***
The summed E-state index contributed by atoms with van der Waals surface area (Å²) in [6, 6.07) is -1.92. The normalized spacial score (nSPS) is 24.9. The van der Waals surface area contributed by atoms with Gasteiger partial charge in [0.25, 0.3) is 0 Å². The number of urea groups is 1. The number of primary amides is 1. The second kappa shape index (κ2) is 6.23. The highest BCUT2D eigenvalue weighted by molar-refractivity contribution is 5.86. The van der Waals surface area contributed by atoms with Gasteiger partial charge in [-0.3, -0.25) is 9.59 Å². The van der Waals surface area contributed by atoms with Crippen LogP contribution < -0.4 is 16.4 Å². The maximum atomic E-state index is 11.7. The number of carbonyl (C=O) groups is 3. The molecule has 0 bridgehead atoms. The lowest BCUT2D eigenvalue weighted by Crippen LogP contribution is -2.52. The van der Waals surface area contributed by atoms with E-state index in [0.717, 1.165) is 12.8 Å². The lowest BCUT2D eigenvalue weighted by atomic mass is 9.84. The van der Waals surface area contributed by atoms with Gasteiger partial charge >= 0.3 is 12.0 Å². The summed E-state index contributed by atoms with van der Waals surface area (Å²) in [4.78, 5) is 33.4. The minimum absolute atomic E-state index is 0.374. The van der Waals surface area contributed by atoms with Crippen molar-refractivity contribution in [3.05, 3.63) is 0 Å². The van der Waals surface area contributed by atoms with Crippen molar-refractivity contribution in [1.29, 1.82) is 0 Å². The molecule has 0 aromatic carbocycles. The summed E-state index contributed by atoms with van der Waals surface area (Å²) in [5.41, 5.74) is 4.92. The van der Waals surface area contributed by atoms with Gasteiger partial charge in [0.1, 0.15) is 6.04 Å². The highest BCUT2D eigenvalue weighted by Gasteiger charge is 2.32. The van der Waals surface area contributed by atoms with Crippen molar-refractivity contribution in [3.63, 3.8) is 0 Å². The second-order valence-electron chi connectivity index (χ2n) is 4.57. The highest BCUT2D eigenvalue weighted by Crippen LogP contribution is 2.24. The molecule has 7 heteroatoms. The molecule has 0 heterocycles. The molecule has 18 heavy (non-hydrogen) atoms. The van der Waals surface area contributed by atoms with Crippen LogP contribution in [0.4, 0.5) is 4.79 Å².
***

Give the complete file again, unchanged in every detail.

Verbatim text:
The summed E-state index contributed by atoms with van der Waals surface area (Å²) in [6, 6.07) is -1.92. The normalized spacial score (nSPS) is 24.9. The van der Waals surface area contributed by atoms with Gasteiger partial charge in [0.25, 0.3) is 0 Å². The number of urea groups is 1. The number of primary amides is 1. The second kappa shape index (κ2) is 6.23. The highest BCUT2D eigenvalue weighted by molar-refractivity contribution is 5.86. The van der Waals surface area contributed by atoms with Gasteiger partial charge in [-0.3, -0.25) is 9.59 Å². The van der Waals surface area contributed by atoms with Crippen LogP contribution < -0.4 is 16.4 Å². The maximum atomic E-state index is 11.7. The number of carbonyl (C=O) groups is 3. The molecule has 0 bridgehead atoms. The lowest BCUT2D eigenvalue weighted by Crippen LogP contribution is -2.52. The van der Waals surface area contributed by atoms with E-state index in [0.717, 1.165) is 12.8 Å². The lowest BCUT2D eigenvalue weighted by atomic mass is 9.84. The van der Waals surface area contributed by atoms with Gasteiger partial charge >= 0.3 is 12.0 Å². The summed E-state index contributed by atoms with van der Waals surface area (Å²) in [4.78, 5) is 33.4. The minimum absolute atomic E-state index is 0.374. The van der Waals surface area contributed by atoms with Crippen molar-refractivity contribution in [3.05, 3.63) is 0 Å². The van der Waals surface area contributed by atoms with Crippen molar-refractivity contribution in [1.29, 1.82) is 0 Å². The molecule has 0 aromatic carbocycles. The summed E-state index contributed by atoms with van der Waals surface area (Å²) in [5.41, 5.74) is 4.92. The van der Waals surface area contributed by atoms with Gasteiger partial charge in [0.1, 0.15) is 6.04 Å². The highest BCUT2D eigenvalue weighted by Gasteiger charge is 2.32. The van der Waals surface area contributed by atoms with Crippen molar-refractivity contribution in [3.63, 3.8) is 0 Å². The second-order valence-electron chi connectivity index (χ2n) is 4.57. The highest BCUT2D eigenvalue weighted by Crippen LogP contribution is 2.24. The molecule has 7 heteroatoms. The molecule has 0 heterocycles. The molecule has 18 heavy (non-hydrogen) atoms. The van der Waals surface area contributed by atoms with Crippen LogP contribution in [0.4, 0.5) is 4.79 Å².